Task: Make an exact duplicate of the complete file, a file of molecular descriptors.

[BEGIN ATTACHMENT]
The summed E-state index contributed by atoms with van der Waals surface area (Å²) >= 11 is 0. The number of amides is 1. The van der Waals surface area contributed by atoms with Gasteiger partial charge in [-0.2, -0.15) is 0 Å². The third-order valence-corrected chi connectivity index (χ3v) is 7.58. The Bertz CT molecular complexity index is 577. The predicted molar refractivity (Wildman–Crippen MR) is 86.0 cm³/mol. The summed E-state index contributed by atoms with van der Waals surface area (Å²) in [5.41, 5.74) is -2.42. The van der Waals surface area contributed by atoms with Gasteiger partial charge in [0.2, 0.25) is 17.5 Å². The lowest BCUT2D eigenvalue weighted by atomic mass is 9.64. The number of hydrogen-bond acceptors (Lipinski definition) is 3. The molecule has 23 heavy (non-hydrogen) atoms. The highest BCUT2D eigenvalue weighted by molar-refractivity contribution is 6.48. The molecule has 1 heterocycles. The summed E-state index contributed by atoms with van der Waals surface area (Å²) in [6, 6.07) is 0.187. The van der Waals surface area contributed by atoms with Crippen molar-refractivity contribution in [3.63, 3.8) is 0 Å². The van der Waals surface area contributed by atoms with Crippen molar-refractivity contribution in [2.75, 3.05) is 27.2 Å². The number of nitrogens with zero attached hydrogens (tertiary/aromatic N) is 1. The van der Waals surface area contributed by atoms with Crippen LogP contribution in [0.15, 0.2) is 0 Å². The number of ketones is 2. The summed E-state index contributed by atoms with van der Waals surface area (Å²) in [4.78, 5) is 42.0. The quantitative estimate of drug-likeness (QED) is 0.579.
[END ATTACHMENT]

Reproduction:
The summed E-state index contributed by atoms with van der Waals surface area (Å²) >= 11 is 0. The number of amides is 1. The van der Waals surface area contributed by atoms with Gasteiger partial charge in [-0.2, -0.15) is 0 Å². The third-order valence-corrected chi connectivity index (χ3v) is 7.58. The Bertz CT molecular complexity index is 577. The predicted molar refractivity (Wildman–Crippen MR) is 86.0 cm³/mol. The summed E-state index contributed by atoms with van der Waals surface area (Å²) in [5.41, 5.74) is -2.42. The van der Waals surface area contributed by atoms with Gasteiger partial charge in [0.2, 0.25) is 17.5 Å². The lowest BCUT2D eigenvalue weighted by atomic mass is 9.64. The number of hydrogen-bond acceptors (Lipinski definition) is 3. The molecule has 23 heavy (non-hydrogen) atoms. The highest BCUT2D eigenvalue weighted by molar-refractivity contribution is 6.48. The molecule has 1 heterocycles. The summed E-state index contributed by atoms with van der Waals surface area (Å²) in [6, 6.07) is 0.187. The van der Waals surface area contributed by atoms with Crippen molar-refractivity contribution in [3.63, 3.8) is 0 Å². The van der Waals surface area contributed by atoms with Crippen molar-refractivity contribution in [2.75, 3.05) is 27.2 Å². The number of nitrogens with zero attached hydrogens (tertiary/aromatic N) is 1. The van der Waals surface area contributed by atoms with Crippen LogP contribution in [0.15, 0.2) is 0 Å². The number of ketones is 2. The summed E-state index contributed by atoms with van der Waals surface area (Å²) in [4.78, 5) is 42.0. The quantitative estimate of drug-likeness (QED) is 0.579.